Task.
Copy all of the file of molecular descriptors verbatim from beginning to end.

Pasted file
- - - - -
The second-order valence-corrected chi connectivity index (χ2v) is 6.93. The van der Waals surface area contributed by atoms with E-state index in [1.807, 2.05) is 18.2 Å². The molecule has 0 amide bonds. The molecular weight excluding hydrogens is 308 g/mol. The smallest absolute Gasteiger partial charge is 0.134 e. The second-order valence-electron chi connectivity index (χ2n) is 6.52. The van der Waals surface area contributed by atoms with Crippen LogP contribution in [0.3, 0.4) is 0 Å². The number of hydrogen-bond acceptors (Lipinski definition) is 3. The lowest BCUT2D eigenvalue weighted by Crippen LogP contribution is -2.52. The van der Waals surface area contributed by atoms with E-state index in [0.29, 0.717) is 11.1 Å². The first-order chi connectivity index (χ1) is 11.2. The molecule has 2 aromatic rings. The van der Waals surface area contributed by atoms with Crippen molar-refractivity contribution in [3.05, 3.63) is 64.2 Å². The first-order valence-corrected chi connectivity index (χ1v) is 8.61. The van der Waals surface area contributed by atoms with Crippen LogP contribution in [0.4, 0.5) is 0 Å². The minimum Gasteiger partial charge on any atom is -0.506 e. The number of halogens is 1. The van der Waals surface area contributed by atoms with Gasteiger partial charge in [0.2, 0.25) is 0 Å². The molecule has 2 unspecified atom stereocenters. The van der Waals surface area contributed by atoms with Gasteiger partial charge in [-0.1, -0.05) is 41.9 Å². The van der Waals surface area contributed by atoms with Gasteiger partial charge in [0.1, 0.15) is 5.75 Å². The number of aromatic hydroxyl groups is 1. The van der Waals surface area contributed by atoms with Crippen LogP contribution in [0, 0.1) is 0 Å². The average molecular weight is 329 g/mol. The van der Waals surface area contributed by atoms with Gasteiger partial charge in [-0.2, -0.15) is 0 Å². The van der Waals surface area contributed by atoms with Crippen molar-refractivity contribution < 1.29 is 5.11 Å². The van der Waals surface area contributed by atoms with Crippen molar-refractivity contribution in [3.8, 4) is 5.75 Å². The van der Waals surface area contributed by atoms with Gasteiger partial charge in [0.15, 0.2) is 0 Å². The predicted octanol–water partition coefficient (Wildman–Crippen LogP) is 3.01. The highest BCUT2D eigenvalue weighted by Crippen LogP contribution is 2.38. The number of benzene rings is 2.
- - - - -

The second-order valence-corrected chi connectivity index (χ2v) is 6.93. The van der Waals surface area contributed by atoms with E-state index in [1.807, 2.05) is 18.2 Å². The molecule has 0 amide bonds. The molecular weight excluding hydrogens is 308 g/mol. The smallest absolute Gasteiger partial charge is 0.134 e. The second-order valence-electron chi connectivity index (χ2n) is 6.52. The van der Waals surface area contributed by atoms with Crippen LogP contribution in [0.3, 0.4) is 0 Å². The number of hydrogen-bond acceptors (Lipinski definition) is 3. The lowest BCUT2D eigenvalue weighted by Crippen LogP contribution is -2.52. The van der Waals surface area contributed by atoms with E-state index in [0.29, 0.717) is 11.1 Å². The first-order chi connectivity index (χ1) is 11.2. The molecule has 2 aromatic rings. The van der Waals surface area contributed by atoms with Crippen molar-refractivity contribution in [3.05, 3.63) is 64.2 Å². The first-order valence-corrected chi connectivity index (χ1v) is 8.61. The van der Waals surface area contributed by atoms with Crippen LogP contribution in [0.4, 0.5) is 0 Å². The minimum Gasteiger partial charge on any atom is -0.506 e. The number of halogens is 1. The van der Waals surface area contributed by atoms with Gasteiger partial charge in [0.2, 0.25) is 0 Å². The molecule has 2 unspecified atom stereocenters. The van der Waals surface area contributed by atoms with Gasteiger partial charge in [-0.1, -0.05) is 41.9 Å². The van der Waals surface area contributed by atoms with Gasteiger partial charge in [0.1, 0.15) is 5.75 Å². The number of aromatic hydroxyl groups is 1. The van der Waals surface area contributed by atoms with Crippen LogP contribution in [0, 0.1) is 0 Å². The average molecular weight is 329 g/mol. The van der Waals surface area contributed by atoms with Gasteiger partial charge in [-0.2, -0.15) is 0 Å². The van der Waals surface area contributed by atoms with Crippen molar-refractivity contribution < 1.29 is 5.11 Å². The van der Waals surface area contributed by atoms with Crippen molar-refractivity contribution in [3.8, 4) is 5.75 Å². The van der Waals surface area contributed by atoms with Gasteiger partial charge in [0.15, 0.2) is 0 Å². The predicted octanol–water partition coefficient (Wildman–Crippen LogP) is 3.01. The highest BCUT2D eigenvalue weighted by Crippen LogP contribution is 2.38. The number of benzene rings is 2.